History of Snorkeling in the Bahamas

Snorkeling, or using a breathing tube, mask, and swim fins to observe underwater environments, is one of the top recreational activities in the Bahamas today, and with good reason. Because it requires less physical activity and technical know-how than SCUBA diving, snorkeling is more accessible to a wide variety of ages and experience levels. Advances in snorkeling equipment over the years have made Nassau snorkeling easier than ever, with more ergonomic tubes and sleeker fins. Surprisingly, however, these modern marvels of underwater engineering have ancient roots, and the history of snorkeling in the Bahamas can be traced back thousands of years, to a very different place and time.

Ancient Greece

The first written depiction of an activity that closely resembles snorkeling is an account by the ancient Greek philosopher Aristotle, who describes divers using “instruments of respiration” to help them breath the air above the water’s surface. He likens these instruments to elephant’s trunks, and comments that such a “lengthened nostril” allows the diver to remain underwater for extended periods of time.

It’s most likely Aristotle was referring to skin divers off the coast of the island of Crete, who for centuries had used hollow reeds to help them breathe beneath the waves while they collected sea sponges. This practice came in particularly handy around 500 B.C., when the Greeks again used breathing tubes to move unobserved beneath the Persian fleet, cutting the ships from their moorings and foiling a planned naval assault. Despite this setback, in 1300 AD the Persians contribute their own major advance to the history of snorkeling: the diving goggles (which they fashioned from thin, highly-polished slices of tortoise shell).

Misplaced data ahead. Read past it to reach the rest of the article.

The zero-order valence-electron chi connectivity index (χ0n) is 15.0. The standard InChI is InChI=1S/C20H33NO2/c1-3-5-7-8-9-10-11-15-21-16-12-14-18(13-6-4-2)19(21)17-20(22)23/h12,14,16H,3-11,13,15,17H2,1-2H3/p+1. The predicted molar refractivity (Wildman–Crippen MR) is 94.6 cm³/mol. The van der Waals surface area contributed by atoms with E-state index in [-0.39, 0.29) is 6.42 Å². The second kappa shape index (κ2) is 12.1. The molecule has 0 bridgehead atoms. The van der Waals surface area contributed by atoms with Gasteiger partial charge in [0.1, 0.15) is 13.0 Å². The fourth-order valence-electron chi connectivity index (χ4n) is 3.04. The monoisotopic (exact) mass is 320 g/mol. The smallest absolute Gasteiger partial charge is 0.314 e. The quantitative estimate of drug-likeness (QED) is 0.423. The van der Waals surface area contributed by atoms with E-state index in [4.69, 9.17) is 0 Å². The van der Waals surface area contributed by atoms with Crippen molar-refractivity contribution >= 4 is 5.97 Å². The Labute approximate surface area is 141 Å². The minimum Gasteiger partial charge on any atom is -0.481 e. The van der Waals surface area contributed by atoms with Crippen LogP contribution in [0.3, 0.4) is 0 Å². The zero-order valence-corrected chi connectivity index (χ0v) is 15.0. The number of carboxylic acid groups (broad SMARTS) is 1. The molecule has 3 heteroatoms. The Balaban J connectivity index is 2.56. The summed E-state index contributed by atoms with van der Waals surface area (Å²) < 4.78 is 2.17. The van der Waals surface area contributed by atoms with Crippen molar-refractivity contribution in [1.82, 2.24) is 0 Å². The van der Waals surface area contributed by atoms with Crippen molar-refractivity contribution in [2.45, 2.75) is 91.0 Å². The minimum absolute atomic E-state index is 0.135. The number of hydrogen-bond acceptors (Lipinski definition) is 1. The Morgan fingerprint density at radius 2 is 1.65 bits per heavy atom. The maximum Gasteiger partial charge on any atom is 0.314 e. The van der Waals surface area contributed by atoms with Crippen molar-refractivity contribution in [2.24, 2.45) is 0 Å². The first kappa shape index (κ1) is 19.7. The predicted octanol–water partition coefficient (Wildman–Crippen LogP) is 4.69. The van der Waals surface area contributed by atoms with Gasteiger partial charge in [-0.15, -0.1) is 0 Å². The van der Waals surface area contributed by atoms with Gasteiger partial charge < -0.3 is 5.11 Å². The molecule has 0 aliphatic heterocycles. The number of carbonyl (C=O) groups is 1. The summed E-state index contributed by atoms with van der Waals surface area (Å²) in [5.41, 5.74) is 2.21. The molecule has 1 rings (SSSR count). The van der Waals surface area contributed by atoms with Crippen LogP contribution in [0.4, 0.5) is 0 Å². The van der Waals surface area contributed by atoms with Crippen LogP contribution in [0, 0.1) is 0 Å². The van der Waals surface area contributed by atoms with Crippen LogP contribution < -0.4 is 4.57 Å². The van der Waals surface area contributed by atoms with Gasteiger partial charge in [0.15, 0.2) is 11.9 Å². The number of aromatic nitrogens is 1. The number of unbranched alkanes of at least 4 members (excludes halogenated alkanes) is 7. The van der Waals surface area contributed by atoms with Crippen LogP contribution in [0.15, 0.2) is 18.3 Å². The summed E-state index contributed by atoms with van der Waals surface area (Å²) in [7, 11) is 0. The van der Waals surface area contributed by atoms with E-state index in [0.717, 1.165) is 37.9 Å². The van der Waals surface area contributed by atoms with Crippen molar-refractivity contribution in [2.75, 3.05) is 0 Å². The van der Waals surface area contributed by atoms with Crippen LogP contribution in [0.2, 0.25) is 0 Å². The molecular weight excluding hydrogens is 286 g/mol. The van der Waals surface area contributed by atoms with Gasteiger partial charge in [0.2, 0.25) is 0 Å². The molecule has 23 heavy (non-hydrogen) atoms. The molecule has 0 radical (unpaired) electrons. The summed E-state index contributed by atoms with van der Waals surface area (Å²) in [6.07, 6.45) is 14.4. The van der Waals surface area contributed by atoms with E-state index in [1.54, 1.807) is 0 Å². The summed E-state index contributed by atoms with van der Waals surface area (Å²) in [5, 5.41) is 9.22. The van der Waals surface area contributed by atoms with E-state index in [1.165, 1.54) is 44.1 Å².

Renaissance Man

Leonardo da Vinci, perhaps most famous for his paintings, was also a great inventor, and a man obsessed with making the impossible possible. Along with designs for flying machines, advanced weaponry, and manned submarines, Leonardo worked on a snorkeling mask that would allow divers to breathe through a tube attached to their helmet. His one concern: that someone would use his design for nefarious purposes and use his snorkeling technology to commit murder or damage property.

Fins for France

Although the famous American statesman, Benjamin Franklin, created a design for wooden swim fins in 1717, it wasn’t until the 1930s that a Frenchman by the name of Louis de Corlieu decided to make “swimming propellers” out of rubber. His fin design became wildly popular with swimmers, and eventually became the essential piece of snorkeling equipment we know today.

Snorkeling in the Bahamas

The Islands of the Bahamas creates an ideal seascape for snorkeling, and the snorkeling has probably been in practice in the area for some time. As far back as the 1600s, settlers on the islands have made their living from beneath the waves, salvaging shipwrecks and harvesting sea sponges much as divers had done off ancient Crete. No doubt these early Bahamians also discovered how to extend their time underwater, and used that knowledge profitably.

Today, Nassau snorkeling remains a profitable industry, but it now caters to recreational divers interested in viewing the vast array of aquatic inhabitants that call this archipelago home. Boasting the third largest barrier reef and some of the clearest waters in the world, the Bahamas truly represent the pinnacle of today’s snorkeling experience, and a point in history where modern technology and nature's awesome beauty converge.